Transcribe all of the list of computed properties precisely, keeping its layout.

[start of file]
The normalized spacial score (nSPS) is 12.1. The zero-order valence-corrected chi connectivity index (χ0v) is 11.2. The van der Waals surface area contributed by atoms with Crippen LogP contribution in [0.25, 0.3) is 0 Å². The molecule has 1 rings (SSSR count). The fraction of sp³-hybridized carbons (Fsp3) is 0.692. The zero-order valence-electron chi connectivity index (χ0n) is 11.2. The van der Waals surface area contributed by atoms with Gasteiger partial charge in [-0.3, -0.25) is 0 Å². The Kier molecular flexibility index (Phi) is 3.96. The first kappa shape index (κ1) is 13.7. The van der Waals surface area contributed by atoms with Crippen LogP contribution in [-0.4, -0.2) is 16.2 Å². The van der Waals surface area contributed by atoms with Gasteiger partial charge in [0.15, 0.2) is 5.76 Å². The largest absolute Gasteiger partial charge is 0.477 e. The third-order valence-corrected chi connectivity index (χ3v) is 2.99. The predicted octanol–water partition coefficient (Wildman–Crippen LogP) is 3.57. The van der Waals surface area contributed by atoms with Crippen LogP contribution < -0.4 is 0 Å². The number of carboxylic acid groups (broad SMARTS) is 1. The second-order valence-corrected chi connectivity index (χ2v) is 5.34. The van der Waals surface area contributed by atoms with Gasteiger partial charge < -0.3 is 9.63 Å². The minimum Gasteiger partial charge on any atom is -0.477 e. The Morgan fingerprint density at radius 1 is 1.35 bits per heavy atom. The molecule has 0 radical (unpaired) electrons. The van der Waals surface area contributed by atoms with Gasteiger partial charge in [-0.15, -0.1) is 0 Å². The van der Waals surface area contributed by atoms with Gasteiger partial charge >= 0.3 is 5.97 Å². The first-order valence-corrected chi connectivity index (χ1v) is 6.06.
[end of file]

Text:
The normalized spacial score (nSPS) is 12.1. The zero-order valence-corrected chi connectivity index (χ0v) is 11.2. The van der Waals surface area contributed by atoms with Crippen LogP contribution in [0.25, 0.3) is 0 Å². The molecule has 1 rings (SSSR count). The fraction of sp³-hybridized carbons (Fsp3) is 0.692. The zero-order valence-electron chi connectivity index (χ0n) is 11.2. The van der Waals surface area contributed by atoms with Gasteiger partial charge in [-0.3, -0.25) is 0 Å². The Kier molecular flexibility index (Phi) is 3.96. The first kappa shape index (κ1) is 13.7. The van der Waals surface area contributed by atoms with Crippen LogP contribution in [-0.4, -0.2) is 16.2 Å². The van der Waals surface area contributed by atoms with Gasteiger partial charge in [0.15, 0.2) is 5.76 Å². The largest absolute Gasteiger partial charge is 0.477 e. The third-order valence-corrected chi connectivity index (χ3v) is 2.99. The predicted octanol–water partition coefficient (Wildman–Crippen LogP) is 3.57. The van der Waals surface area contributed by atoms with Crippen LogP contribution < -0.4 is 0 Å². The number of carboxylic acid groups (broad SMARTS) is 1. The second-order valence-corrected chi connectivity index (χ2v) is 5.34. The van der Waals surface area contributed by atoms with Gasteiger partial charge < -0.3 is 9.63 Å². The minimum Gasteiger partial charge on any atom is -0.477 e. The Morgan fingerprint density at radius 1 is 1.35 bits per heavy atom. The molecule has 0 radical (unpaired) electrons. The van der Waals surface area contributed by atoms with Gasteiger partial charge in [-0.15, -0.1) is 0 Å². The van der Waals surface area contributed by atoms with Gasteiger partial charge >= 0.3 is 5.97 Å². The first-order valence-corrected chi connectivity index (χ1v) is 6.06.